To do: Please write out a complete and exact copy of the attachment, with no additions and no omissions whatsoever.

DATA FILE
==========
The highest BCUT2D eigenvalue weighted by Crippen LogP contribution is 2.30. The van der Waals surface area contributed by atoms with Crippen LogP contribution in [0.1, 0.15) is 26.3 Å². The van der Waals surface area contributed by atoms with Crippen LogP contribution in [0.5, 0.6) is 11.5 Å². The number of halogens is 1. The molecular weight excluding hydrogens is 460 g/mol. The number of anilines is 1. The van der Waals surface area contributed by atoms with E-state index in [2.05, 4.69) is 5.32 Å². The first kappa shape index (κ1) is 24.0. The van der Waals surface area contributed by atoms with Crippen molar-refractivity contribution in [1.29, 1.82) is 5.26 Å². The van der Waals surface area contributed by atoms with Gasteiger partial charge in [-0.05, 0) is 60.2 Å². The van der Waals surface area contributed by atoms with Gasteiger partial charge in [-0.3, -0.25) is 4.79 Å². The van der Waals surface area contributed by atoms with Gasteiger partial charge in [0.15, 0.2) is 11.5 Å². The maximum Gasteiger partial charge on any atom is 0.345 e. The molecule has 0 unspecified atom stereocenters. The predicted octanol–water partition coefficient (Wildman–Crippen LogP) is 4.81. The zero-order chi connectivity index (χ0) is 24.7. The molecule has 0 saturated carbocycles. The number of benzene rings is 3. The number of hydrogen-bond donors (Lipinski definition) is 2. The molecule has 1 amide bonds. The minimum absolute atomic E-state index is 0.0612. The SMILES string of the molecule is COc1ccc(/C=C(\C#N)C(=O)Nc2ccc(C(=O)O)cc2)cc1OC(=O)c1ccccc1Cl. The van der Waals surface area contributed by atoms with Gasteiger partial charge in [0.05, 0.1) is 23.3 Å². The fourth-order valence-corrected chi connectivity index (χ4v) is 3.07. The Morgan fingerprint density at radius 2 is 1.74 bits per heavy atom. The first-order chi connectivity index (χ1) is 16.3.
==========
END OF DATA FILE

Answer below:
The highest BCUT2D eigenvalue weighted by Crippen LogP contribution is 2.30. The van der Waals surface area contributed by atoms with Crippen LogP contribution in [0.1, 0.15) is 26.3 Å². The van der Waals surface area contributed by atoms with Crippen LogP contribution in [0.5, 0.6) is 11.5 Å². The number of halogens is 1. The molecular weight excluding hydrogens is 460 g/mol. The number of anilines is 1. The van der Waals surface area contributed by atoms with E-state index in [2.05, 4.69) is 5.32 Å². The first kappa shape index (κ1) is 24.0. The van der Waals surface area contributed by atoms with Crippen molar-refractivity contribution in [1.29, 1.82) is 5.26 Å². The van der Waals surface area contributed by atoms with Gasteiger partial charge in [-0.05, 0) is 60.2 Å². The van der Waals surface area contributed by atoms with Gasteiger partial charge in [-0.3, -0.25) is 4.79 Å². The van der Waals surface area contributed by atoms with Gasteiger partial charge in [0.15, 0.2) is 11.5 Å². The maximum Gasteiger partial charge on any atom is 0.345 e. The molecule has 0 unspecified atom stereocenters. The predicted octanol–water partition coefficient (Wildman–Crippen LogP) is 4.81. The zero-order chi connectivity index (χ0) is 24.7. The molecule has 0 saturated carbocycles. The number of benzene rings is 3. The number of hydrogen-bond donors (Lipinski definition) is 2. The molecule has 1 amide bonds. The minimum absolute atomic E-state index is 0.0612. The SMILES string of the molecule is COc1ccc(/C=C(\C#N)C(=O)Nc2ccc(C(=O)O)cc2)cc1OC(=O)c1ccccc1Cl. The van der Waals surface area contributed by atoms with Gasteiger partial charge in [0.05, 0.1) is 23.3 Å². The fourth-order valence-corrected chi connectivity index (χ4v) is 3.07. The Morgan fingerprint density at radius 2 is 1.74 bits per heavy atom. The first-order chi connectivity index (χ1) is 16.3.